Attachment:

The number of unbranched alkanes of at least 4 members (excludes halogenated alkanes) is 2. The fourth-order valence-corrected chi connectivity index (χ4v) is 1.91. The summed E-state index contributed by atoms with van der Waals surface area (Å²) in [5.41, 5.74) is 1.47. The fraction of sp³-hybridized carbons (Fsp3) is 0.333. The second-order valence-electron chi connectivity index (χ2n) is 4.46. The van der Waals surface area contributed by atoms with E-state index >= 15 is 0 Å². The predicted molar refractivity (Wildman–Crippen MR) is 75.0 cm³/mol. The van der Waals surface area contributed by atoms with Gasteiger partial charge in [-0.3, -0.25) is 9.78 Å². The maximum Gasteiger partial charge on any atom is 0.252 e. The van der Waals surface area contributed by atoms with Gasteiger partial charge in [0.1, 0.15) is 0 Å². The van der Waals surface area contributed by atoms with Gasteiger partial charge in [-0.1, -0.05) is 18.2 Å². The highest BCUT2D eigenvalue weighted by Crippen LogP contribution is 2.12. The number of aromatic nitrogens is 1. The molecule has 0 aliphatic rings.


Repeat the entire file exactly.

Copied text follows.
The number of unbranched alkanes of at least 4 members (excludes halogenated alkanes) is 2. The fourth-order valence-corrected chi connectivity index (χ4v) is 1.91. The summed E-state index contributed by atoms with van der Waals surface area (Å²) in [5.41, 5.74) is 1.47. The fraction of sp³-hybridized carbons (Fsp3) is 0.333. The second-order valence-electron chi connectivity index (χ2n) is 4.46. The van der Waals surface area contributed by atoms with E-state index >= 15 is 0 Å². The predicted molar refractivity (Wildman–Crippen MR) is 75.0 cm³/mol. The van der Waals surface area contributed by atoms with Gasteiger partial charge in [-0.3, -0.25) is 9.78 Å². The maximum Gasteiger partial charge on any atom is 0.252 e. The van der Waals surface area contributed by atoms with Gasteiger partial charge in [0.1, 0.15) is 0 Å². The van der Waals surface area contributed by atoms with Gasteiger partial charge in [-0.1, -0.05) is 18.2 Å². The highest BCUT2D eigenvalue weighted by Crippen LogP contribution is 2.12. The number of aromatic nitrogens is 1. The molecule has 0 aliphatic rings.